Not only do we tend towards picking the worst opposing arguments to attack, we tend to pick the worst people. We all know that the world is increasingly violent, and you can find psychos from just about every camp that have gone on killing sprees. It is unfair and disrespectful to bring up those cases as representative of an entire position. Just because some conservative (or liberal) went on a politically-motivated rampage doesn’t mean that every conservative (or liberal) is that way. Likewise, as a Christian, just because some prosperity heretic or 700 Club member says something, that doesn’t mean they speak for me.

These sort of tactics demonstrate intellectual laziness. It is much easier to make someone look bad when we can equivocate them with someone or something awful. But it accomplishes nothing, other than causing unnecessary offense and further contributing to our current culture of polarization. It is always better to take the time to understand what our opponents believe and appeal from sources that they find authoritative. But, you can’t do that unless you…

4. Listen More Than You Talk

In a heated discussion, it’s easy to lose patience and try to steamroll the opposition. Maybe you have some sweet-spot “gotcha” argument that, once deployed, will cause your opponent’s case to collapse like a house of cards, and you want to get there. Maybe you find your opponents argument particularly distasteful, and you want to sternly rebuke it. Sure, it’s good to make strong counter-arguments, and yes, some things do deserve rebuke, but that doesn’t mean that your opponent is not an image-bearer of God who is due dignity and respect, or that they have nothing good to say. Make sure you know who you’re dealing with and what they believe before going on the attack. Ask questions. Listen to answers. Interact with the ideas presented, not just your preexisting knowledge of the subject.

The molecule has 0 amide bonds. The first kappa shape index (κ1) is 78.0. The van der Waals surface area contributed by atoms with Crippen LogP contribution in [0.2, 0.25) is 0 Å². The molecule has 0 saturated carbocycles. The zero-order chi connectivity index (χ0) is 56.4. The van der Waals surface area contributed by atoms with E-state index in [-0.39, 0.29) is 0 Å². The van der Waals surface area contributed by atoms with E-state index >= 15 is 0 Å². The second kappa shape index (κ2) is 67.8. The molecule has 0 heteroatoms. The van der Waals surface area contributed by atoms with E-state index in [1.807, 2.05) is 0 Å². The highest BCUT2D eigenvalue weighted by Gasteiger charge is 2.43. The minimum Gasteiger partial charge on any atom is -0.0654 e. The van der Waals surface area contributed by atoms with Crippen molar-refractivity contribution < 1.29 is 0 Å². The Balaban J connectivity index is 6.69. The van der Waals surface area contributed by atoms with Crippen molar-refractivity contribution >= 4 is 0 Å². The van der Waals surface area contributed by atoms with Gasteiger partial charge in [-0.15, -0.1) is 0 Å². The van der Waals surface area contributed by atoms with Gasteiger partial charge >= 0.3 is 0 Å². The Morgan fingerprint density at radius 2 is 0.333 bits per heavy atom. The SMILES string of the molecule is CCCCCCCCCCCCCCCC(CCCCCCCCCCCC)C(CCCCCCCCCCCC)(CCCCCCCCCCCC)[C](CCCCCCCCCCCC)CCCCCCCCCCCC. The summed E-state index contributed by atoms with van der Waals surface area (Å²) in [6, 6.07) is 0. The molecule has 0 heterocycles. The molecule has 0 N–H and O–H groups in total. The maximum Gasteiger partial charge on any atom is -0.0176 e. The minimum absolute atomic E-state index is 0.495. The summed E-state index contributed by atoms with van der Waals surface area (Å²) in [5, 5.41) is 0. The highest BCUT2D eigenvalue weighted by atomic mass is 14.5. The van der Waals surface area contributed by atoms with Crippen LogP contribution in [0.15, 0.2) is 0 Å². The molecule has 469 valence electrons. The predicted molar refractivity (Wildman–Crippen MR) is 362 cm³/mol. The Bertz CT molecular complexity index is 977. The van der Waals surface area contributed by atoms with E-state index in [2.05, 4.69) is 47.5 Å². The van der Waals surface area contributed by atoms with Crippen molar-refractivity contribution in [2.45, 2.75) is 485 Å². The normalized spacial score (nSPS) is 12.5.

5. Don’t Be Afraid to Apologize

If you fail to keep 1-4 above, or any other conventions of civil dialogue, or if you make an argument and realize it is bad or untrue, own it. Don’t double-down on something you said that was out of line. Admit the wrong and apologize. Yes, it’s humbling, even embarrassing, but not nearly as bad as digging in on unstable ground.

If what we advocate is worth advocating for, it’s worth advocating for in a respectful, consistent, and civil way. By applying these 5 principles, we can all have better, nicer, and more productive arguments. ♦